Today is Thursday, June 13, the 164th day of 2019. There are 201 days left in the year.
Today’s Highlight in History:
On June 13, 1966, the Supreme Court ruled in Miranda v. Arizona that criminal suspects had to be informed of their constitutional right to consult with an attorney and to remain silent.
On this date:
In 1842, Queen Victoria became the first British monarch to ride on a train, traveling from Slough Railway Station to Paddington in 25 minutes.
In 1927, aviation hero Charles Lindbergh was honored with a ticker-tape parade in New York City.
In 1935, James Braddock claimed the title of world heavyweight boxing champion from Max Baer in a 15-round fight in Queens, New York. “Becky Sharp,” the first movie photographed in “three-strip” Technicolor, opened in New York.
In 1942, a four-man Nazi sabotage team arrived on Long Island, New York, three days before a second four-man team landed in Florida. (All eight men were arrested after two members of the first group defected.) President Franklin D. Roosevelt created the Office of Strategic Services and the Office of War Information.
In 1967, President Lyndon B. Johnson nominated Solicitor-General Thurgood Marshall to become the first black justice on the U.S. Supreme Court.
In 1977, James Earl Ray, the convicted assassin of civil rights leader Martin Luther King Jr., was recaptured following his escape three days earlier from a Tennessee prison.
In 1978, the movie musical “Grease,” starring John Travolta and Olivia Newton-John, had its world premiere in New York.
In 1983, the U.S. space probe Pioneer 10, launched in 1972, became the first spacecraft to leave the solar system as it crossed the orbit of Neptune.
In 1993, Canada’s Progressive Conservative Party chose Defense Minister Kim Campbell to succeed Brian Mulroney (muhl-ROO’-nee) as prime minister; she was the first woman to hold the post. Astronaut Donald K. “Deke” Slayton died in League City, Texas, at age 69.
In 1997, a jury voted unanimously to give Timothy McVeigh the death penalty for his role in the Oklahoma City bombing. The Chicago Bulls captured their fifth professional basketball championship in seven years with a 90-to-86 victory over the Utah Jazz in game six.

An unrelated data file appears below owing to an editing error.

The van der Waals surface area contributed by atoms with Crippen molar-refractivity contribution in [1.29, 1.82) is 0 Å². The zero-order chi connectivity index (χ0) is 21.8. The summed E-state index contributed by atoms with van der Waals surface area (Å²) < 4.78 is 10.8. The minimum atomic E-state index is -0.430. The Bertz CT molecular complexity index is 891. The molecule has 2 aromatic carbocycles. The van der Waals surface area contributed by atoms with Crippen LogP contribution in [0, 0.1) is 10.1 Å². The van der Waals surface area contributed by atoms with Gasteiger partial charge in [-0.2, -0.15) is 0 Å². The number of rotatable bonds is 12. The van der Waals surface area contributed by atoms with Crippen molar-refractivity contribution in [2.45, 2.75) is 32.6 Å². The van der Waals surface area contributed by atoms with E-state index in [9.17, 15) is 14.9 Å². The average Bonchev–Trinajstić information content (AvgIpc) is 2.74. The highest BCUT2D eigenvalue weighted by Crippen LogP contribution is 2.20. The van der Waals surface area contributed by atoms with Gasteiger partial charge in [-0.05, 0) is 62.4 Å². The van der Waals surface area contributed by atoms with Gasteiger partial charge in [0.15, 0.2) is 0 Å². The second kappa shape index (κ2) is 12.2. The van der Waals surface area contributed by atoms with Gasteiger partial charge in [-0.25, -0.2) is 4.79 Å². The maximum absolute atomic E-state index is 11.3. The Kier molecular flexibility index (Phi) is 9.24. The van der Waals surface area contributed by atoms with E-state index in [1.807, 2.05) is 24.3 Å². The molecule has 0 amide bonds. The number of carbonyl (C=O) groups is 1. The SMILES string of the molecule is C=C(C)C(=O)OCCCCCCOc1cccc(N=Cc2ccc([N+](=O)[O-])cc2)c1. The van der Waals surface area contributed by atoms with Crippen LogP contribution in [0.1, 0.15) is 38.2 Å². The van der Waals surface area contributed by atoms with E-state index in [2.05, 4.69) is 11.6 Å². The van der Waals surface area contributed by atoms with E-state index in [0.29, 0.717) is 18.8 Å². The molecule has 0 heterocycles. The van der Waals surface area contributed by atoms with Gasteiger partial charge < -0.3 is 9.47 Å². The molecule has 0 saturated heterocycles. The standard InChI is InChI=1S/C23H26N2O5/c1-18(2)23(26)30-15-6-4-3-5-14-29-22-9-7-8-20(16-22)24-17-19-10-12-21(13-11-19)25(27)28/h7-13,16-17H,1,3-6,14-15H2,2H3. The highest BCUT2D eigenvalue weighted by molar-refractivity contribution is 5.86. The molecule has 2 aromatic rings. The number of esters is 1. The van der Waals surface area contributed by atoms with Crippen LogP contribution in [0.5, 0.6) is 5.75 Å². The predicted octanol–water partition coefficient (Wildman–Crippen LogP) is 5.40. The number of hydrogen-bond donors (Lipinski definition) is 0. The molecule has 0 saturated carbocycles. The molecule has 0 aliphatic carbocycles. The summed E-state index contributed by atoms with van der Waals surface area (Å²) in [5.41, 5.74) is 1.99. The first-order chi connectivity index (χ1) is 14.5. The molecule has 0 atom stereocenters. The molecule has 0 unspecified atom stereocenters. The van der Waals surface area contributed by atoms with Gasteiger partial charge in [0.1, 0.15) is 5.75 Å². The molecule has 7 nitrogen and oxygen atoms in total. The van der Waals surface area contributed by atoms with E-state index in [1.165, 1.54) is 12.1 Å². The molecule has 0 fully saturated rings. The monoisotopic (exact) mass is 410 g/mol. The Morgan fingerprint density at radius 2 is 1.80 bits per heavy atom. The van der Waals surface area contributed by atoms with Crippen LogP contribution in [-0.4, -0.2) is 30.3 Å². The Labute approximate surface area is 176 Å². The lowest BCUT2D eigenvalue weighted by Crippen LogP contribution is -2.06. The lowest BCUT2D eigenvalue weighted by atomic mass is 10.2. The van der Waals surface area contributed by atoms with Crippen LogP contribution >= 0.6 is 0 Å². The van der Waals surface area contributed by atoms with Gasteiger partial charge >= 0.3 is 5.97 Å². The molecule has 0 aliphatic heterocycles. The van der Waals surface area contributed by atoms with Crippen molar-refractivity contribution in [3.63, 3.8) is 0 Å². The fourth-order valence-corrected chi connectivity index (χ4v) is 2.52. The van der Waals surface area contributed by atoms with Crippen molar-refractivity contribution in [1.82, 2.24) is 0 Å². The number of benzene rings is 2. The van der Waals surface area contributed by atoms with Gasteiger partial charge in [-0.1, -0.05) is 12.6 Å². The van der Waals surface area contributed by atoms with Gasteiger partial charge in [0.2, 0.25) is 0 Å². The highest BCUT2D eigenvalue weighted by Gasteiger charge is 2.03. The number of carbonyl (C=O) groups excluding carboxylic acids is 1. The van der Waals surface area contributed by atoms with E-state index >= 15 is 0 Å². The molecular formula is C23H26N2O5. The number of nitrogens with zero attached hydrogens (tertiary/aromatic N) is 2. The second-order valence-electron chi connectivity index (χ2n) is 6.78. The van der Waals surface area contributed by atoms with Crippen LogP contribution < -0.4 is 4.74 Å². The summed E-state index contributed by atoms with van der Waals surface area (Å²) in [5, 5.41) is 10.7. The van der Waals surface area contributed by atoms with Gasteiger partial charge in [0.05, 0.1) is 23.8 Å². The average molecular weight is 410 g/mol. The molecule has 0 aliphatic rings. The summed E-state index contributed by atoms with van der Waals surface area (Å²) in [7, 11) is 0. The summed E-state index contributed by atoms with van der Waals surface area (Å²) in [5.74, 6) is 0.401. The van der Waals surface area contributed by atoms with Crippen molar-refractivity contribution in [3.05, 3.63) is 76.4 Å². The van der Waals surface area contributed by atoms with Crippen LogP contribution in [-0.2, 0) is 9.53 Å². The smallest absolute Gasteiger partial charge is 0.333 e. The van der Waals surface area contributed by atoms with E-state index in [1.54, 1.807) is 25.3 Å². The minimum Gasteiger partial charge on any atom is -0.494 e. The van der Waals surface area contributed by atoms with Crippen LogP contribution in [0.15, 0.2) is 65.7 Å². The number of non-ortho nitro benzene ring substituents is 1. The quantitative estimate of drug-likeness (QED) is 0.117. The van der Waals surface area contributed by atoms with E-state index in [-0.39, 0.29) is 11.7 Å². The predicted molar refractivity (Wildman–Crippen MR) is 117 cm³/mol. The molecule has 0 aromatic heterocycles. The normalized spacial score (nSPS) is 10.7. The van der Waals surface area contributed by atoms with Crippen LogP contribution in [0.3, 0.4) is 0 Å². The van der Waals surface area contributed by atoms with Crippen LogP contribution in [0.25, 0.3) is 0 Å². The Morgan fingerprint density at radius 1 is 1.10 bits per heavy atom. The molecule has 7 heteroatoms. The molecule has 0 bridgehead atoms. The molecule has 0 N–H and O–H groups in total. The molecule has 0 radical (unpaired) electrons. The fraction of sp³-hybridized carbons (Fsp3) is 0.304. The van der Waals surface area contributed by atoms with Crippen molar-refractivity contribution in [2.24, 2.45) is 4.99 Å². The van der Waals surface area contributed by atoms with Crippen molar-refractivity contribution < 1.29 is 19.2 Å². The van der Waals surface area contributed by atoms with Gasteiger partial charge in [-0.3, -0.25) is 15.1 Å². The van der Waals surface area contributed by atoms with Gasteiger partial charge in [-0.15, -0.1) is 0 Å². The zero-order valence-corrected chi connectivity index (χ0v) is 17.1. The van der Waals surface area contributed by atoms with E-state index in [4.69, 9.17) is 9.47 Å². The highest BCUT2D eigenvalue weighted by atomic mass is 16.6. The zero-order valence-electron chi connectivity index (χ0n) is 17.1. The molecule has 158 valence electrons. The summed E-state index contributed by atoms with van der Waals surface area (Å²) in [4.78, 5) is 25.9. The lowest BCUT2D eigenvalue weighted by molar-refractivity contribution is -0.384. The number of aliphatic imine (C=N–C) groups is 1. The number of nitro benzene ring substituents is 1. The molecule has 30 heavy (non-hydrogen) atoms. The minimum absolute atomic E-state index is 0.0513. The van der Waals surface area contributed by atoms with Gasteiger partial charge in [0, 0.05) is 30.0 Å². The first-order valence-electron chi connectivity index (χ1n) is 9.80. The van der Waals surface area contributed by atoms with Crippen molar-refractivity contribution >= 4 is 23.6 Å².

In 2005, A jury in Santa Maria, California, acquitted Michael Jackson of molesting a 13-year-old cancer survivor at his Neverland ranch. The Supreme Court warned prosecutors to use care in striking minorities from juries, siding with black murder defendants in Texas and California who contended their juries had been unfairly stacked with whites.
In 2008, Tim Russert, moderator of NBC’s “Meet the Press,” died suddenly while preparing for his weekly broadcast; he was 58. R. Kelly was acquitted of all charges in his child pornography trial in Chicago, ending a six-year ordeal for the R&B superstar.
Ten years ago: Opponents of Mahmoud Ahmadinejad (ah-muh-DEE’-neh-zhahd) clashed with police in the heart of Tehran after the Iranian president claimed a re-election victory. Hundreds gathered at a sprawling hillside cemetery in Los Angeles to attend a funeral for David Carradine, more than a week after the 72-year-old actor was found hanging in a Bangkok hotel room.
Five years ago: The Internal Revenue Service told Congress it had lost a trove of emails to and from Lois Lerner, a central figure in the agency’s tea party controversy, sparking outrage from congressional investigators. The Los Angeles Kings won the Stanley Cup for the second time in three years with a 3-2 victory over the New York Rangers in Game 5. Hall of Fame football coach Chuck Noll, 82, died in Sewickley, Pennsylvania.
One year ago: President Donald Trump declared that his summit with Kim Jong Un had ended any nuclear threat from North Korea, though the meeting had produced no details on how or when weapons might be eliminated or reduced. On the eve of the start of the World Cup in Russia, FIFA voters chose to award the 2026 World Cup to North America.
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© 2019 The Associated Press. All Rights Reserved.